One day last April, Arizona State University biologist Matt Chew was leading his Novel Ecosystems class along the banks of the Gila River at the Tres Rios Wetlands.
The 700-acre restoration project where cattails wave in the breeze and greenery crowds the banks is home to more than 150 species of birds and animals. It’s also downstream from a wastewater treatment plant. According to Chew, the water is full of Prozac, birth control and acetaminophen and the banks are full of beer bottles, chicken-wing bones and fast-food wrappers.
Chew glanced down at the river bank and saw 20 dead fish — fish that do not naturally live anywhere near the Sonoran Desert. Or anywhere in the American West.
They were sailfin armored catfish that live in Florida and Latin America.
They might be familiar to you from home aquariums, where they are kept as algae eaters. They’re usually in a corner of the tank, with their unusual sucking mouths affixed to the glass.
Chew, an instructor in ASU’s School of Life Sciences, dubbed his find "the unexpected fish."
He suspected they were dumped there. How 20 of them showed up, and big ones at that, will remain a mystery.
“Practically any aquarium fish sold in the Phoenix area could be released (here),” Chew said of Tres Rios. “For the most part, what you’re going to get in here is introduced.
“This gives you an idea of the weirdness of a place like this,” he said.
His Novel Ecosystems class is intended to challenge preconceptions and received wisdom about the environment. The class goes to places you’ll never find on a postcard: effluent-dominated wetlands, farm fields, newer and older commercial and residential areas, fake lakes and vacant lots.
“Among all this contention, one fact remains: Every organism now living occupies an environment shaped to some degree by human activity,” the class syllabus reads. “The conceptual separation between history and natural history is undeniably fictional. We would be hard-pressed to demonstrate that individuals of any other species know or care. Real organisms must live and real ecological relationships must occur in the real world, and we will look for them there.”
Tre Rios certainly fits the bill in that regard. All the water there has come through fields, pipes and people, yet life abounds. (What’s happening to it there is anyone’s guess, however.) Lizards and hummingbirds share the wetlands with convenience-store cups and beer cans.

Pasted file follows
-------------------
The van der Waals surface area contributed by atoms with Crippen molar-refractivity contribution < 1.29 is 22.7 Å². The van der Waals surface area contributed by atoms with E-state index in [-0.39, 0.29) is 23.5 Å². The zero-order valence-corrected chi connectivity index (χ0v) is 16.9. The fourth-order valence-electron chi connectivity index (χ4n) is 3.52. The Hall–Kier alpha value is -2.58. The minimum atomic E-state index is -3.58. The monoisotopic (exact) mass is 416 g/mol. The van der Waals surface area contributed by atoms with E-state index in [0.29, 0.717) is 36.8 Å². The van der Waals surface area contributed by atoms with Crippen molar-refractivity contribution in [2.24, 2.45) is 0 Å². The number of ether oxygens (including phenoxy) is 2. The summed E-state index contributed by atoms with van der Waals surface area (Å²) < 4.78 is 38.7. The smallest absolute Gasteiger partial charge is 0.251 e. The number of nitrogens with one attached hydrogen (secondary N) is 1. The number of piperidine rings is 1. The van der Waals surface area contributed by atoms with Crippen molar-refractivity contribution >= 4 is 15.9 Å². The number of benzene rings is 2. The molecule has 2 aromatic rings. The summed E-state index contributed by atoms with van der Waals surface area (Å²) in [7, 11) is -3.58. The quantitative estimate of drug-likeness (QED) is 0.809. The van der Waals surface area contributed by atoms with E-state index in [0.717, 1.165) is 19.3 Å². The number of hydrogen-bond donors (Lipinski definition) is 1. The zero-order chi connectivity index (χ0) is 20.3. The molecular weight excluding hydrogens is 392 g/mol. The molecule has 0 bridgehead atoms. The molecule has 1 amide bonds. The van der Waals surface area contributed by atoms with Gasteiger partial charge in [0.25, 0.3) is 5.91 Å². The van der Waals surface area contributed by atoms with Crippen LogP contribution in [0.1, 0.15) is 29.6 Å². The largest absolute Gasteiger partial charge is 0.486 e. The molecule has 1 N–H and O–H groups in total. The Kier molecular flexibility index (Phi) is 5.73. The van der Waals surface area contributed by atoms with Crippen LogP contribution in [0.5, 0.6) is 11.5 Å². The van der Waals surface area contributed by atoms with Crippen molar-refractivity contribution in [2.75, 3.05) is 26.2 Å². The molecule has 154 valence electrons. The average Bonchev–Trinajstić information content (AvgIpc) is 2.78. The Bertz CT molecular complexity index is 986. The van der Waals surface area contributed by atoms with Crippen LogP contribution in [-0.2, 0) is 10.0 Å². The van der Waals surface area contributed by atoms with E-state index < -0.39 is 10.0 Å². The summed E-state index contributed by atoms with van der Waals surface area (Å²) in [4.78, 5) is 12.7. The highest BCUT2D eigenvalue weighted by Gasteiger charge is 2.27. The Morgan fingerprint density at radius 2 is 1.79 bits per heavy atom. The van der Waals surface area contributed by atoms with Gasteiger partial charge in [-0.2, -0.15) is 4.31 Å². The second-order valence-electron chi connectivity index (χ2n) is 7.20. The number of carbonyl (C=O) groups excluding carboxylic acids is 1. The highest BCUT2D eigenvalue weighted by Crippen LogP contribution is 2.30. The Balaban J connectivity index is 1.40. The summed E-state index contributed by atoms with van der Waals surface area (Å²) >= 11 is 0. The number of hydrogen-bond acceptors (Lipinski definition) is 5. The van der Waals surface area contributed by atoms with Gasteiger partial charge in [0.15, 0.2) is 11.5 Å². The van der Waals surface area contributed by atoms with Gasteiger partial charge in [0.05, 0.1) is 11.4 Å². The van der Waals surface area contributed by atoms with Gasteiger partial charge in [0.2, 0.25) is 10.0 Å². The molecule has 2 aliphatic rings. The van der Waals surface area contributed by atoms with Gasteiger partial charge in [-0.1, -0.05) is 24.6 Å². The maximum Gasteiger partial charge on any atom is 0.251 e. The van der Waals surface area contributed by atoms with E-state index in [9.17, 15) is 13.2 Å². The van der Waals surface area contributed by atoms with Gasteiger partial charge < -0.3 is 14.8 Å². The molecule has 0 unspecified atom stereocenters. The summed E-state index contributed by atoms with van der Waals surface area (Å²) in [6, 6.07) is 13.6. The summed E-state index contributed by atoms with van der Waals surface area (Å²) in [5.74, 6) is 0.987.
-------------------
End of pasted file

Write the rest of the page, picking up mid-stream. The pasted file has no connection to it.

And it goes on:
“Some people don’t want to flush their fish, and this is the type of place they dump them,” Chew said. “You might be able to keep (a sailfin armored catfish) here in an outside pond in water, if you controlled the temperature.”
“If we take this to its logical conclusion, no fish should be in here because it’s not connected to any place that has fish,” he said. The fish people are fishing for — there are at least four parties out casting on a Friday morning — have all been put there by the state Game and Fish Department. “The dividing line between what ought to be here and what ought not to be here and how it should get here is often primarily an administrative and legal one, rather than an ecological one.”
Video by Ken Fagan/ASU Now
Scientists frequently say we are now in the Anthropocene, a geological age in which human activity is the dominant influence on climate and the environment.
“Anthropocene is a good way to think about this one because clearly people and our transportation mechanisms and our trade and our globalism are not just moving sterile products around,” Chew said. “We’re moving all kinds of stuff, all the time.”
Chew was on a plane to Australia once when he discovered a jumping spider hiding beneath the leaves of the strawberry in his fruit salad.
“Cold, but alive,” he said. “It had been in the fridge for awhile. … The spider was just on the strawberry and then it found itself on a plane to Australia, with no possible way of conceiving any of that. … The spider is not doing this. It’s just us taking stuff and not paying attention.”
He looked around at the cattails waving in the breeze and swallows skimming over the water.
“I can hear birds singing and see swallows,” he said. “It’s still an ecosystem, no matter what you put in it.”
Top photo: A live sailfin armored catfish swims in the aquarium at an Arizona sporting-goods store on June 16. Photo by Matt Chew
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